If Walt Wicklund had his way, he'd be sitting on the sidelines watching Monday's Carthage Christmas Parade, but the organizers of the event had other ideas.

If Walt Wicklund had his way, he'd be sitting on the sidelines watching Monday's Carthage Christmas Parade, but the organizers of the event had other ideas.

The long-time Carthage High School math teacher and voice of the Carthage Tigers football and other athletic teams on the loudspeakers was named grand marshal of the Parade, and instead of watching from the sidelines, he'll be riding in the back seat of a convertible waving to crowds.

“You know there's usually a game or something going on the same night as the Christmas parade, so I haven't seen it in years,” Wicklund said in an interview with The Carthage Press. “But I know from the Maple Leaf Parade that the grand marshal is usually a state legislator or business person or someone important. I told Mark (Sponaugle, parade organizer) people are going to see me and say 'Who's that guy?”

There probably won't be as much of that kind of reaction as Wicklund thinks, however. Wicklund taught math at Carthage High School for 17 years, and taught math at other public and Christian schools for another 14 years before that, so thousands of students and their parents have spent hours with Wicklund learning and mastering their math skills.

Sponaugle said Wicklund was selected as the Grand Marshal based upon his years of service to Carthage students and his service to home and community.

“Walt has taught for 17 years at Carthage High School,” Sponaugle said. “He is committed to his church. I know he worked tirelessly all summer after the Joplin tornado helping members of his church clean up and start rebuilding. Walt has been a strong supporter of SkillsUSA as well as all student organizations. He has been the voice of Tiger Football for years. Walt Wicklund is just a great person and this was one small way to honor him and his service.”

Wicklund said he was starting to feel like the senior citizen at Carthage High School, so he decided it was time to retire.

Since retirement, he and his wife have taken a mission trip to help build houses on the Apache reservations of south-central Arizona.

“There's a ministry called the Arizona Reservations Ministries and they help build homes on those reservations,” Wicklund said. “We were there for a week, then we took our time coming back and traveled through the mountains of Colorado. We were there in October and the fall leaves were changing, the reds of the cottonwoods and yellows of the aspens were in full glow. We even passed through a couple of snow storms in the higher elevations and the yellow aspens, green pine trees and white snow made for beautiful scenes.”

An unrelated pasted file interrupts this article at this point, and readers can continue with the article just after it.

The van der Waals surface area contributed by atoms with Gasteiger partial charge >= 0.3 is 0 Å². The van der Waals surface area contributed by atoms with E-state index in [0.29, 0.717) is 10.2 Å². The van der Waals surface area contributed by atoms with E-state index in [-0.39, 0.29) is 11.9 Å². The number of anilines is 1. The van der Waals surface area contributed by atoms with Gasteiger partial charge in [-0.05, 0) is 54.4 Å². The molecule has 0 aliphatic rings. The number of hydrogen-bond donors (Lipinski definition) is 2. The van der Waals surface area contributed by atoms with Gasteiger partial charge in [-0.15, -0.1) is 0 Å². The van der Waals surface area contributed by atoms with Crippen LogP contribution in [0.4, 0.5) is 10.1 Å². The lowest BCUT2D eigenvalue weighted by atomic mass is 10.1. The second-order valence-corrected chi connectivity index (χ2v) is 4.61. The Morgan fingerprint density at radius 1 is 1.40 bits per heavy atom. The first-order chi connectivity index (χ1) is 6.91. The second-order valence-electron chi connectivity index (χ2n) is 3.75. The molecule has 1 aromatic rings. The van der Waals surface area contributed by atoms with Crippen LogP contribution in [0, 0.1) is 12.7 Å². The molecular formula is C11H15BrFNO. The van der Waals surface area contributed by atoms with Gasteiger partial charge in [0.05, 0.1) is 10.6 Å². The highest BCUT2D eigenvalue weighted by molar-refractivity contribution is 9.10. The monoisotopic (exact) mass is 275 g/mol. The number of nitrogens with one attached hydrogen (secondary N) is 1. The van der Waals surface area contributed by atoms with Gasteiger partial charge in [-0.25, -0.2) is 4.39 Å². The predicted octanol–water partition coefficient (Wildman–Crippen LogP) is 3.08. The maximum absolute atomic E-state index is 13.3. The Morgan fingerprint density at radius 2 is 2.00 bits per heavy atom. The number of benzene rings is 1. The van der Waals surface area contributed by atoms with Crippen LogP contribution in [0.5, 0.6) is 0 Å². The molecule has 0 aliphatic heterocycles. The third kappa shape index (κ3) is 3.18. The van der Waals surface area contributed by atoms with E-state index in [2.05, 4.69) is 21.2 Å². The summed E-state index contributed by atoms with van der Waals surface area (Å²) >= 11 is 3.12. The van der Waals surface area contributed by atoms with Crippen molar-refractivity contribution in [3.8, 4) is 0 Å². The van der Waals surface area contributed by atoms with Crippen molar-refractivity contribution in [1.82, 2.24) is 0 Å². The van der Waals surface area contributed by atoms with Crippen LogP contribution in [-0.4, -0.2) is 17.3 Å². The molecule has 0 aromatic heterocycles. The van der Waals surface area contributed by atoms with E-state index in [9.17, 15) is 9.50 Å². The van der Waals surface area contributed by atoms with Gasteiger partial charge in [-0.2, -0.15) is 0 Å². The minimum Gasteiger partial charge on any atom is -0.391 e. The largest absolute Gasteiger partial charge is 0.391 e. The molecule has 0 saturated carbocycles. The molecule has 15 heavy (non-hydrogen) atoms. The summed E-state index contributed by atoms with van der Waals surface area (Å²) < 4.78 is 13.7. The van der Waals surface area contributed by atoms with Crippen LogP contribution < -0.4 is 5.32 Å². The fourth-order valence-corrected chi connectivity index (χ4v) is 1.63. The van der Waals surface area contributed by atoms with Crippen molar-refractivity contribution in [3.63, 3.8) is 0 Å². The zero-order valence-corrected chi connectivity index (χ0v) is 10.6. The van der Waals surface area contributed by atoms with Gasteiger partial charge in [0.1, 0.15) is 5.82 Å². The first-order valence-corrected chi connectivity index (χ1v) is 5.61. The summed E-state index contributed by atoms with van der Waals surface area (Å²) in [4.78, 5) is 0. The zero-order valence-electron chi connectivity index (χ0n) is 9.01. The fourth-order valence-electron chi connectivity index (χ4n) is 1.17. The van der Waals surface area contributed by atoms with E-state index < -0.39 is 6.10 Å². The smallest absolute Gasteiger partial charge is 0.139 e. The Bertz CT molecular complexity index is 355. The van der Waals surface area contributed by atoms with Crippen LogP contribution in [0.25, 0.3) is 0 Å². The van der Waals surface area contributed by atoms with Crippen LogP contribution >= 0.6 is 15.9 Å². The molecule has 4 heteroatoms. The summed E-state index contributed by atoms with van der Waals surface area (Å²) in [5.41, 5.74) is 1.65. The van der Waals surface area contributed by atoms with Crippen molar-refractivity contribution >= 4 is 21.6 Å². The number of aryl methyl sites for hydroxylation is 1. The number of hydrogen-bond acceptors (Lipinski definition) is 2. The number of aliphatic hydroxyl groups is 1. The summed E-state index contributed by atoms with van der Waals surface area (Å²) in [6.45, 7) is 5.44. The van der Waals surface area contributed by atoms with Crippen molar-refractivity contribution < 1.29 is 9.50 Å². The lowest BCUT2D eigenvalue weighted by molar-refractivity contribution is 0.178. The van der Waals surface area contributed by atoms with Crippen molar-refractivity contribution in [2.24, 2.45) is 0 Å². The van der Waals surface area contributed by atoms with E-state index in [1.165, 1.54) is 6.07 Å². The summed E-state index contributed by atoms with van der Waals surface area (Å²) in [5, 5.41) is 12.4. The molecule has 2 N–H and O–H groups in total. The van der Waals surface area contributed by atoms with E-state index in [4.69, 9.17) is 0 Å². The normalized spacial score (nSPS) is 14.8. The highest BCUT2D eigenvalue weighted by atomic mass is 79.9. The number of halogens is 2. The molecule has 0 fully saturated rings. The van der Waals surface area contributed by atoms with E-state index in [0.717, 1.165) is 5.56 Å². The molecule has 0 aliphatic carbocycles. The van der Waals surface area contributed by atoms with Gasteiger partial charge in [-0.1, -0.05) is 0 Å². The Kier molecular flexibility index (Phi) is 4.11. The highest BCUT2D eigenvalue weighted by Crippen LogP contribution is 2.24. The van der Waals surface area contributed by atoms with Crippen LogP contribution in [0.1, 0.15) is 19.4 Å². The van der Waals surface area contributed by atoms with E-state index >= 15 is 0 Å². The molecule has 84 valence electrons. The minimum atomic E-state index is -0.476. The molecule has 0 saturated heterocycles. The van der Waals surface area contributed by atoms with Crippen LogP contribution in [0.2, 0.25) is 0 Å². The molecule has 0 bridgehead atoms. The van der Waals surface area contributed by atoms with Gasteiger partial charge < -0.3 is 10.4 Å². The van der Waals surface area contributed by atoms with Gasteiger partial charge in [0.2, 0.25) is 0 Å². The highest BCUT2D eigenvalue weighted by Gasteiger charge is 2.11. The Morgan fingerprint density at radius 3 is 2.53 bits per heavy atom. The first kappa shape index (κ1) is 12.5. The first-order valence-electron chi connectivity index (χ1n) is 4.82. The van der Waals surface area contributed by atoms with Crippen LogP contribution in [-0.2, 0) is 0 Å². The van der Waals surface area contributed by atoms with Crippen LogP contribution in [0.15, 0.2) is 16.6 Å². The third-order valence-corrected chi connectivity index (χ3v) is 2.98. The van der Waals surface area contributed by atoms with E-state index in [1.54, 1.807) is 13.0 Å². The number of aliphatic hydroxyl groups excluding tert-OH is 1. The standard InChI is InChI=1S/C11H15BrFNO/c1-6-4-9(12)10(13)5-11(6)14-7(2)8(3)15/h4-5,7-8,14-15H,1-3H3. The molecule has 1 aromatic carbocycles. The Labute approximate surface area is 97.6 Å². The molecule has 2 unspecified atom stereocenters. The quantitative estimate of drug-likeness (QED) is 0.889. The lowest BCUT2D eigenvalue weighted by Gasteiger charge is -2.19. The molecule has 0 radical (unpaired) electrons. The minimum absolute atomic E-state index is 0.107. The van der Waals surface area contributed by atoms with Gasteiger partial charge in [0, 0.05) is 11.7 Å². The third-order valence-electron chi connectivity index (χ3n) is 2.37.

Wicklund said retirement has also given him a chance to spend a lot more time with his five children and 11 grandchildren, all of whom live in Jasper County.

“It's a real blessing spending time with them,” Wicklund said. “I've spent some time with at least one or a few of them almost every day since I retired. I got my realtor's license in August. My son is a realtor and he wanted me to help him out. I can say that even in retirement, there hasn't been a spare — or a dull — moment.”

Wicklund said he enjoyed his years in the Carthage school system and was blessed to make a lot of friends. Wicklund has even been able to keep his hand in education, teaching a math class at Crowder College's program at Carthage Tech Center South.

“Carthage is such a good school system with so many dedicated teachers,” Wicklund said. “Carthage is famous for teachers who stay for their entire careers. I have so many friends and I enjoyed being the voice of the Tigers for those years as well.

“One thing that's thrilling for a teacher is when a student comes back from college or after graduating college or from a career and says you really helped and blessed them. I've made it a habit to do more of that myself, and I've had more students doing that to me, and it's a real thrill.”